“You see a little child, and you know this child will never grow up,” she said. “He’ll never walk on the beach, never have children, never grow up. His life is over before it began.”

Staninger began conceptualizing a monitor for children left in a back seat, shopping it first to the Florida Polytechnic Institute then to Charles Ferrer, president and CEO of Florida manufacturer CMS WorldGroup.

Called Save Our Loved Ones, its prototype is a motion monitor slightly smaller than a home fire alarm attached to the inside of a car’s roof. It links to a keychain fob. When the fob is 15 feet or more from the car, the sensor looks for movement and sets off an alarm if it detects even a slight chest expansion of 1 mm. Under a collaboration between Ancer and CMS Worldgroup, Staninger and Ferrer aim to release the product by fall 2018. They expect it to retail at $ 300, with the hope that it becomes integrated into car manufacturing in the future.

In the meantime, she’s thinking of new safety-oriented businesses too: for instance, a sensor for heavy mowers to sense depressions in thick vegetation and stop crashes. “One idea leads to another,” she said.

In her five days at CES, she and Ferrer are aiming to license or sell the Save Our Loved Ones — particularly given Staninger’s age and her investment of $ 170,000 in the project so far. “We’re focusing primarily on the larger communications companies, larger device manufacturers, to gauge their interest,” said Ferrer.

“I’ll go anywhere, speak with anyone,” Staninger said. “I’m just going to experience whatever happens.”

Click here to catch up on the latest news from CES 2018.

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Dell’s new Mobile Connect software puts your phone on your PC

Having to look at your phone while you’re in the middle of writing an important report can be incredibly distracting. You pick it up to see who texted, and end up browsing the 300 other alerts that accumulated. There’s tools that lets you receive your text and call alerts on your Macs or PC, but it’s mostly limited to Apple and Samsung devices. The rest of us don’t have a good catch-all solution yet. Dell hopes to change that with its new Mobile Connect software, which will come preinstalled in all new XPS, Inspiron, Alienware and Vostro laptops in 2018.

The new system uses a proprietary blend of Bluetooth and WiFi to let you control your smartphone from your laptop, so you can answer texts, make and receive calls and run full apps on your PC. But, as expected, functionality is limited on iPhone — you can only receive and start calls and messages — apps are limited to Android, which will even show a mirror of your phone.

During a recent demo, I watched as a text sent to an Android phone arrived on both the handset and the connected XPS 13. I could reply from the laptop, or even pull up contacts to message or call. If you initiated a phone call from your laptop, you’d be using the PC’s microphone and speakers for your conversation. On iPhones, you’ll be able to see and reply to incoming calls and messages, but receiving alerts from other apps like Facebook and Whatsapp is limited to Android.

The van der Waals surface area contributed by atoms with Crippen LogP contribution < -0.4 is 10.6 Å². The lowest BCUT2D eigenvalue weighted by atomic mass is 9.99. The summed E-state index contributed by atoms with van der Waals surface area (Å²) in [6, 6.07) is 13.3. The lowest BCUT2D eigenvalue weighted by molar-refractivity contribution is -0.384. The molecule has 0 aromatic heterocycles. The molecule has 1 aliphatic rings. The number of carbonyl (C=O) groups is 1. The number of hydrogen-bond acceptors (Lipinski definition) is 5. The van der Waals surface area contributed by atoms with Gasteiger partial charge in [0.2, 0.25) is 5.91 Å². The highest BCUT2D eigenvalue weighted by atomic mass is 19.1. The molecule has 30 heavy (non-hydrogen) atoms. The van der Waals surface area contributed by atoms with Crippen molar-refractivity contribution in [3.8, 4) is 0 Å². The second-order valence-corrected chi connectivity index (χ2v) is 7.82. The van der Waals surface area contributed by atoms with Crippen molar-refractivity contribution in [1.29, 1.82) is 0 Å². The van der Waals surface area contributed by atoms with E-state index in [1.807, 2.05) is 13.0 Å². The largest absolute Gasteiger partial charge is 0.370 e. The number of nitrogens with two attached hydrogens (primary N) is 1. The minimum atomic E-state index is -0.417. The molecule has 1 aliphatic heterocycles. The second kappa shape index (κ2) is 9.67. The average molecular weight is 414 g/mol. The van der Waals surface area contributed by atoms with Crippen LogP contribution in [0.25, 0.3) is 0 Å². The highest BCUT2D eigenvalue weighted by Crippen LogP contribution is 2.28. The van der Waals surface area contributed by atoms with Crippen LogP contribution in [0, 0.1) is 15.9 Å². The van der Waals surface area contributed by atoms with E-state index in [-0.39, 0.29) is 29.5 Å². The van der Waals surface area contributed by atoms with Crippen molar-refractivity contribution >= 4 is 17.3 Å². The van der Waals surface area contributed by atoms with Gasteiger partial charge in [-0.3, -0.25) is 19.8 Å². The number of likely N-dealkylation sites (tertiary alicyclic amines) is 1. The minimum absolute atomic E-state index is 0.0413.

Since the iPhone compatibility won’t be ready until the end of January, I wasn’t able to verify how well it works. But based on what I’ve seen so far, Dell’s Mobile Connect software is a powerful and useful way to keep up with your smartphone notifications as you work on your PC. While other companies have made similar software in the past (Samsung Sidesync, anyone?), none have offered as many features and as much cross-platform compatibility. Mobile Connect could end up being a feature that draws people to Dell laptops in the future, that is, until other companies start offering something as capable.

Click here to catch up on the latest news from CES 2018.

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Merge is the closest thing we have to an AR Nerf gun

The folks at Merge picked a fitting name for their augmented-reality company, considering that their latest product combines the fun of Nerf guns with the fantasy of first-person shooters. The 6DoF Blaster is a lightweight plastic gun with four clickable buttons, including the trigger, and a space for a smartphone to rest horizontally across its top. The game plays out on the screen, with players ducking, walking and shooting as if the action were taking place in the real world.

The game Merge is showing off for the 6DoF Blaster looks a lot like Superhot, and it’s a lot of fun. Players shoot neon robots in a simplistic 3D environment, and the extra buttons allow them to zoom in, slow down time and reload in an instant. It plays seamlessly, following crouching and walking movements just fine. Think of it like a Nerf gun, but without the mess of squishy bullets to pick up when the fun is done.

The 6DoF Blaster will cost about $ 30 when it’s available this summer (in a few different colors, no less). Merge plans to open up the entire ecosystem to outside developers and see what kinds of experiences they come up with. The iPhone version of the demo game is built in Apple’s ARKit, which is also open to developers, though there’s also an Android version.